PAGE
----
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Kaminario K2 array boosts performance, capacity
New Kaminario all-flash array features higher performance and capacity, improves data reduction guarantee to 4:1 and offers faster storage networking options.
The new version of the Kaminario K2 all-flash array will hold twice as many drive shelves as its predecessor, with higher capacity SSDs and a promise of greater data reduction.
Kaminario will upgrade its data reduction guarantee to 4:1 with the first-quarter release of its sixth-generation K2 all-flash array. The vendor also pledges the Kaminario K2 Gen 6 system will roughly double performance over the Gen 5 model, thanks to new Intel Broadwell CPUs.
Kaminario said throughput would increase from 3.2 gigabytes per second (GBps) to 6.2 GBps for a dual-controller K-Block, tested with a benchmarked 4K 100% read workload. IOPS would spike nearly 50%, from 250,000 to 370,000, under a tested 32K 100% read workload, according to Kaminario.
The Kaminario K2 Gen 6 K-Block will support up to four 24-drive shelves compared to a two-shelf limit with the K2 Gen 5 model. The new Gen 6 model also supports 3.84 TB triple-level cell 3D NAND SATA SSDs from Samsung versus the 1.92 TB per-drive limit with the K2 Gen 5 drive shelf.
The Kaminario K2 system scales up through the addition of shelves and scales out by adding modular K-Blocks, each of which consists of an active-active controller set. Kaminario's VisionOS software upgrade permits customers to add new Gen 6 modules nondisruptively to existing Gen 5 models.
Tim Stammerssenior analyst, 451 Research LLC
Kaminario said the new system scales to 960 TB for a 42U four K-Block configuration, with eight fully active interconnected K-nodes and each K-Block equipped with four shelves of 3.84 TB SSDs. The system would deliver 1.5 million IOPS and 25 GBps throughput, according to Kaminario.
"Where they stand out from the other primary all-flash arrays is they tend to have higher bandwidth," said Eric Burgener, a storage research director at IDC, Framingham, Mass.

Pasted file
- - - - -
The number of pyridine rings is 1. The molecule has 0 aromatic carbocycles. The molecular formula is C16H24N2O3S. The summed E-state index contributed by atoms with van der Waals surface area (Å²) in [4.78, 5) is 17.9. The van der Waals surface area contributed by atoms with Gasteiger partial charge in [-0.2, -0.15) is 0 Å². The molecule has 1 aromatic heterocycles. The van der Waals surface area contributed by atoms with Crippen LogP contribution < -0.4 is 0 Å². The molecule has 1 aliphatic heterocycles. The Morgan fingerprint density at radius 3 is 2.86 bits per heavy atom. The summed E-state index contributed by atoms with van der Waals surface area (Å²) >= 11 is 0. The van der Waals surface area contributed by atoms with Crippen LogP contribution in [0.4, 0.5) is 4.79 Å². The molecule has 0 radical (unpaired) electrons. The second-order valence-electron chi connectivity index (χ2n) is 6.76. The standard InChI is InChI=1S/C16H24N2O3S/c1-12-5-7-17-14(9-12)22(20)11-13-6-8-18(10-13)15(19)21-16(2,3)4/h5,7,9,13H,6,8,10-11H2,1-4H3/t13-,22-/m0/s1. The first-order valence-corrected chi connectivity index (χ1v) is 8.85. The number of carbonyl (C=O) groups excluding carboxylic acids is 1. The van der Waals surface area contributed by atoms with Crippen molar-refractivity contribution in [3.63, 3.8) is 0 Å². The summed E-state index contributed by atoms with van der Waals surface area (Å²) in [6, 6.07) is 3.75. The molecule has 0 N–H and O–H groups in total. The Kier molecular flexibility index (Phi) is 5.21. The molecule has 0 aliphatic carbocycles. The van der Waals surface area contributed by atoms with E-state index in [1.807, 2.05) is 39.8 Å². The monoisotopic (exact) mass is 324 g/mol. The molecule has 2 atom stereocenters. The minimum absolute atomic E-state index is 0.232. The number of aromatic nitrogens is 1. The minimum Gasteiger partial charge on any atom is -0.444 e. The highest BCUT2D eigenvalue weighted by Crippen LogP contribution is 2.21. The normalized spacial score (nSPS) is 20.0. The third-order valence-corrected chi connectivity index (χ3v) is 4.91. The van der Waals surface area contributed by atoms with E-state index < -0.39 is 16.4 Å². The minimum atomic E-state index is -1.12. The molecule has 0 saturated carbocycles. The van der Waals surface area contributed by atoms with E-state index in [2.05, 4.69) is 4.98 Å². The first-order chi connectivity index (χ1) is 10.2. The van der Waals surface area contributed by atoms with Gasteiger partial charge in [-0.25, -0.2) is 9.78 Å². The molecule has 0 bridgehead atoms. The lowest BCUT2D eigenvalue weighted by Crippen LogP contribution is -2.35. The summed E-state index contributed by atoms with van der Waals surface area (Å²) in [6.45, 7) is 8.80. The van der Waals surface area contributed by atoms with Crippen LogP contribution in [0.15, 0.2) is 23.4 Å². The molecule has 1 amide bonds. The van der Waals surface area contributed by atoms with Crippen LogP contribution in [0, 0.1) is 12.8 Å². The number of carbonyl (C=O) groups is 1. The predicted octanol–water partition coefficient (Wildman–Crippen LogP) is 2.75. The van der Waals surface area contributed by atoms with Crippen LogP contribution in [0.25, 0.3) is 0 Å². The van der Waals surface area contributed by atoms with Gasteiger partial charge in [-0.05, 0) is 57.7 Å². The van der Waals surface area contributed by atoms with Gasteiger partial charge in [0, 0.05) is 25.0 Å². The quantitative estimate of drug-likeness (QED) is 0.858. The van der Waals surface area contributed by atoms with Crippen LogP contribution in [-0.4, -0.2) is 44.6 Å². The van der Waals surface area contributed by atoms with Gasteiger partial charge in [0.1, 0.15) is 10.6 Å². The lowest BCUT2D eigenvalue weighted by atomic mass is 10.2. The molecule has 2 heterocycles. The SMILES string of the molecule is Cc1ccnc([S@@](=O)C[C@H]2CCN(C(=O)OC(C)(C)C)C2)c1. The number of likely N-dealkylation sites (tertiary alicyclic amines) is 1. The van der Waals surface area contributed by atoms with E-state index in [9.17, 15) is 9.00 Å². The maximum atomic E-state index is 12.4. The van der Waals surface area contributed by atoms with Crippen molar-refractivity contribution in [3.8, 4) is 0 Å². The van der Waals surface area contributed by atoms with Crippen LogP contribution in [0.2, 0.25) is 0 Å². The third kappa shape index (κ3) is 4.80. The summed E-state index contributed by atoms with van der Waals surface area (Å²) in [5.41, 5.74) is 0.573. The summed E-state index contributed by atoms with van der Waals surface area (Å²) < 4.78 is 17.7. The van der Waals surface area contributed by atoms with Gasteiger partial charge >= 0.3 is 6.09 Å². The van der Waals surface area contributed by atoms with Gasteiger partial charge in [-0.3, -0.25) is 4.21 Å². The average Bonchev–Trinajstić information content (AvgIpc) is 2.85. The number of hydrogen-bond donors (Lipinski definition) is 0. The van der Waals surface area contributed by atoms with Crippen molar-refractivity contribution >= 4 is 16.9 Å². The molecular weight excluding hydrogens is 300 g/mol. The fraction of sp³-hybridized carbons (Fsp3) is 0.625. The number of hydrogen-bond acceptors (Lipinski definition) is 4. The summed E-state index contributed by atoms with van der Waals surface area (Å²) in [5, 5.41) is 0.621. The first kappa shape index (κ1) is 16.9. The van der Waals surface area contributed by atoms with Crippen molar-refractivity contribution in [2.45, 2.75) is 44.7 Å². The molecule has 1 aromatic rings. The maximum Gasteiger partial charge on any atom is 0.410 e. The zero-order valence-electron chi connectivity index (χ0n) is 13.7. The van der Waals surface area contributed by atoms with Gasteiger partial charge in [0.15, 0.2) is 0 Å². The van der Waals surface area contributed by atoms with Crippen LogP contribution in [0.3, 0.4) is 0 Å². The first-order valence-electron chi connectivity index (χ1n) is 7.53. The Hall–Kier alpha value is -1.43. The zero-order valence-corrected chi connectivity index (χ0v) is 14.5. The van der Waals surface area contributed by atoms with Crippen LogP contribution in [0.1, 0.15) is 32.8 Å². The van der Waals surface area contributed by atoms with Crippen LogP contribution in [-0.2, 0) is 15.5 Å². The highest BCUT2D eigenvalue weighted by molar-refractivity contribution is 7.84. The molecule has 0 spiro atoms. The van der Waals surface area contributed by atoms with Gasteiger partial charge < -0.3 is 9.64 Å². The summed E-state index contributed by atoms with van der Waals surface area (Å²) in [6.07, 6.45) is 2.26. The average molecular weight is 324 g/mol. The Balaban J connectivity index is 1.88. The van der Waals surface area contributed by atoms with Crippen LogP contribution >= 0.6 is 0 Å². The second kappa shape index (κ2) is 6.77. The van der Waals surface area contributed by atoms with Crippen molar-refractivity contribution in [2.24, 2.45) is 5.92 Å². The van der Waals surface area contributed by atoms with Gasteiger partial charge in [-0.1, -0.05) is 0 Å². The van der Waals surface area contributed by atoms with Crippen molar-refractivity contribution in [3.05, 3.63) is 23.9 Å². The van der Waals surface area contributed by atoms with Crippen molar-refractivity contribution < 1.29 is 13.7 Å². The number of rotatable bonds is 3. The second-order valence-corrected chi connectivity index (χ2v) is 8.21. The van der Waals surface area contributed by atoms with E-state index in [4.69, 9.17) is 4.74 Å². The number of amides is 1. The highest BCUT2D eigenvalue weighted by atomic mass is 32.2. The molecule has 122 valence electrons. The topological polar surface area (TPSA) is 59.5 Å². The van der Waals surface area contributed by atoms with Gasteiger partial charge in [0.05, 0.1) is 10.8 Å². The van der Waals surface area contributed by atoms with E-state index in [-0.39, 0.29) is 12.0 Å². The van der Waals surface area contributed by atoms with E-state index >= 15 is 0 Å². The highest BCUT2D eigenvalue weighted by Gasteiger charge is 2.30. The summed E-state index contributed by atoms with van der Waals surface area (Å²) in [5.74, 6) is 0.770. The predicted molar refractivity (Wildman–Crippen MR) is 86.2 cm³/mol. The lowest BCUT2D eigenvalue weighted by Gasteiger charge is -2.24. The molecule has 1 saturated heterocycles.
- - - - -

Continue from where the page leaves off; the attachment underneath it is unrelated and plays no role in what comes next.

Kaminario did not provide pricing for the new K2 Gen 6 array. Shai Maskit, director of technical marketing at Kaminario, said pricing is below $1 per GB.
Tim Stammers, a senior storage analyst at New York-based 451 Research LLC, called the K2 Gen 6 release an "evolutionary step."
"The stand-out improvements are the boost to capacity and performance, and the doubling of the maximum numbers of drive shelves per node," Stammers wrote in an email.
"The OS is the heart of Kaminario's technology," Stammers said. "This is classic software-defined storage, in that the hardware underneath is commodity gear."
Data compression improvements
Improvements to Kaminario K2's data compression technology will increase the effective capacity of a K-Block. Kaminario estimated the effective capacity of a single four-shelf Gen 6 K-Block, filled with 3.84 TB drives, would be 1 PB after data reduction. A four K-Block configuration would have a maximum effective capacity of approximately 4 PB, according to Kaminario.
Kaminario's Maskit said data reduction consists of compression, deduplication, zero detection and pattern removal. He said the Gen 6 improvements include a stronger compression algorithm that uses a dedicated PCI Express (PCIe) card, freeing up CPU power for deduplication and I/O background processing.
Kaminario will guarantee a data reduction ratio of 4:1 through enhancements to its ForeSight Storage Assurance program, the new name for the previous K-Assured program. The prior data-reduction guarantee was 3.3-to-1 under K-Assured. The vendor supplies free hardware to customers who fail to achieve the 4:1 reduction ratio on data that has not already been compressed by another system or application.
Maskit said the ForeSight Storage Assurance program also includes guarantees for performance (based on workloads and block sizes), availability, SSD longevity and maintenance costs.
Higher speed networking options
The Gen 6 model uses 16 gigabit per second (Gbps) Fibre Channel (FC) adapters that can later be upgraded to 32 Gbps by replacing the transceivers. Maskit said many customers still run 8 Gbps FC, and few currently run 16 Gbps.
K2 Gen 6 also supports 25 gigabit Ethernet (GbE). Maskit said Kaminario went with the 25/50/100 Ethernet roadmap because it envisions higher industry adoption for that set of standards versus the 10-GbE-to-40-GbE progression.
Maskit estimated that 70% of Kaminario's customers use FC and 30% use Ethernet-based networking. But he said new customers tend to favor Ethernet, and he expects the mix to change over the next few years.
Other future-proofing technologies with the K2 Gen 6 model include front-loading, hot-swappable PCIe and nonvolatile memory express (NVMe) slots. Kaminario said the K2 system will be able to accommodate storage-class memory devices, such as Intel's upcoming 3D XPoint, and nonvolatile dual in-line memory modules (NVDIMMs), which can sustain a power failure without data loss.
Maskit said Kaminario collaborated with its server manufacturer, Super Micro, to ensure the K2 system would be "future-ready." He said Kaminario has already tested the system with devices such as NVMe SSDs and NVDIMMs.
"You don't really need NVMe performance for most mainstream workloads yet," IDC's Burgener said. "But we think within four years -- in the 2020 to 2021 timeframe -- that's going to take over from SAS and Fibre Channel and some of the other interfaces that are using on shared storage arrays today."
Maskit said the most common workloads running on Kaminario K2 flash arrays include Oracle and Microsoft SQL Server database systems; virtualized environments, such as VMware ESXi and Microsoft HyperV; NoSQL databases, such as MongoDB; and OpenStack.
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